So what do people how don’t have their own server to run this on? This is the kicker – you can still have hosted versions of the system. This works for blogs (I host my own, but some of my friends use systems like Blogger.com) and OpenID which makes it much more accessible.

If there is some interest in this, I’m sure we can start drafting some specifications. I’d be interested in your thought.s

88 Miles now supports OAuth

Now that the OAuth standard has been finalised and the Rails plugin (as well as libraries for a number of other languages) has stablised, I thought it time to become an early adopter and add it to 88 Miles.

OAuth works like this:

  1. A developer create a third-party application (a consumer). They login to the the provider website and add their application. The website will then given them a secret key and three URLs: one to get a request token, one to get an access token and one that users can use to authorize an application.
  2. When another user decides to use the third-party application, they first need to authorize it’s use. So the application will request a Request Token by posting some data to the request token URL.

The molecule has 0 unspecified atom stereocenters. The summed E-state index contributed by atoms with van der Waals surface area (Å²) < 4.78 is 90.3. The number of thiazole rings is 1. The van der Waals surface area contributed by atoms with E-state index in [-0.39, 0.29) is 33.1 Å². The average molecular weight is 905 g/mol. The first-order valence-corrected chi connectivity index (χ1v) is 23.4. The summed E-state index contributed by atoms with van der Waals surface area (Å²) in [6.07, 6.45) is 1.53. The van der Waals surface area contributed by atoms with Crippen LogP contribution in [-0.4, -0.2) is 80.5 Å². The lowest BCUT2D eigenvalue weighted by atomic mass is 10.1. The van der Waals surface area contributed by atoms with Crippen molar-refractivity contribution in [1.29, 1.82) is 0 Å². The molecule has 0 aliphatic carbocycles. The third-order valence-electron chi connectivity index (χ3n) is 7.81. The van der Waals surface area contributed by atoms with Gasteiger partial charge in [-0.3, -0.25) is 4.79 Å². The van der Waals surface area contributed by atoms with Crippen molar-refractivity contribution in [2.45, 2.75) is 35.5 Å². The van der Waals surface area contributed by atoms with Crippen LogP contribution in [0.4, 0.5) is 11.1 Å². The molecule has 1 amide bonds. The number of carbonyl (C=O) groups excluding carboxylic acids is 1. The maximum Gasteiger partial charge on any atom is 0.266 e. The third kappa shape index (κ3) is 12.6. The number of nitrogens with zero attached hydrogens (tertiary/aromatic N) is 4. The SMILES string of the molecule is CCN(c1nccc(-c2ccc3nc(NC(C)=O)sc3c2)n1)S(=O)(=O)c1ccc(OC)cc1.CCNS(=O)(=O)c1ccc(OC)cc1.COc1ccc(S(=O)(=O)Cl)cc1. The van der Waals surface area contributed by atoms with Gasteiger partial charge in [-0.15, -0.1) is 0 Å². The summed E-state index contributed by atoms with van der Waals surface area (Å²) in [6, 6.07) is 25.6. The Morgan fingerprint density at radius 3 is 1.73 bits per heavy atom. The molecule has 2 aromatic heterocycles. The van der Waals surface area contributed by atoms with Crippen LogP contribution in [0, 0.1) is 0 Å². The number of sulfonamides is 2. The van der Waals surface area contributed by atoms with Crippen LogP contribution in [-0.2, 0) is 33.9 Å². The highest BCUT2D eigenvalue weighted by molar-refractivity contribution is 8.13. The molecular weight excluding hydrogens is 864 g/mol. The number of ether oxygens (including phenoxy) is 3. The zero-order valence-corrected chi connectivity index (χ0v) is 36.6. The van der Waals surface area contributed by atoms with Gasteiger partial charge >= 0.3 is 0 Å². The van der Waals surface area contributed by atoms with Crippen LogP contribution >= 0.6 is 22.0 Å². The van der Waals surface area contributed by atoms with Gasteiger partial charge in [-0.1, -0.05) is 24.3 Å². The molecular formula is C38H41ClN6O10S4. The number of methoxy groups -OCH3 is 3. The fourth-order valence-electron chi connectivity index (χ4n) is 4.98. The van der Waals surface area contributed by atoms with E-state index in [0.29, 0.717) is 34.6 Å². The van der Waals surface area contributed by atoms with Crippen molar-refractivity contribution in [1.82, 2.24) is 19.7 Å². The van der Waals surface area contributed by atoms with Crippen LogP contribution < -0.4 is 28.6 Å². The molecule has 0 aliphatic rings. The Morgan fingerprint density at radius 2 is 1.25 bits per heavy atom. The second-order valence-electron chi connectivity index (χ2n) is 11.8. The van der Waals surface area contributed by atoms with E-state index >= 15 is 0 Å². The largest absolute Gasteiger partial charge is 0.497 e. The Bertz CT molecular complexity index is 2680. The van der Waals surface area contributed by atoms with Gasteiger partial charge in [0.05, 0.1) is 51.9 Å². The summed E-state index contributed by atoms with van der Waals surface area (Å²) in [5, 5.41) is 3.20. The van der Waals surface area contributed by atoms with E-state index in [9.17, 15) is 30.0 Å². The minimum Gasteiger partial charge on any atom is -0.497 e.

3. Once this returns, the application should redirect, or at least point to the authorization URL. On this page, the user is asked whether they really want to give access to the third party application.
  4. If the user says yes, the provider will redirect the user back to the consumer website, or at least notify the user that the consumer has authorization (It’s a bit hard to redirect to a desktop application for example).
  5. Once the consumer is notified that it has been given access, it will then swap it’s Request Token for an Access Token.
  6. Now the consumer can freely access resources from the provider by using this Access Token.

Obviously, if a given instance of an application has a valid Access Token, it can skip steps 1-5, and just continue using the Access Token.

Although the Rails plugin is aimed at people using acts_as_authenticated, a little bit of hacking and code diving meant it was relatively easy to shoe-horn it into my custom login system. Because I wanted 88 Miles to drop-back to basic authentication if OAuth wasn’t available, I needed to work out what authentication system each request required. This can be done by:




request_proxy = OAuth::RequestProxy.proxy(request)

if(request_proxy.signature_method != nil)

  # It's an OAuth request

  if oauthenticate

    # They get access

  else

    # Denied!

  end

end



Nice and easy. I did go through and spruce up some of the authentications screens, but if you aren’t that anal, the boilerplate code from the plugin would suffice.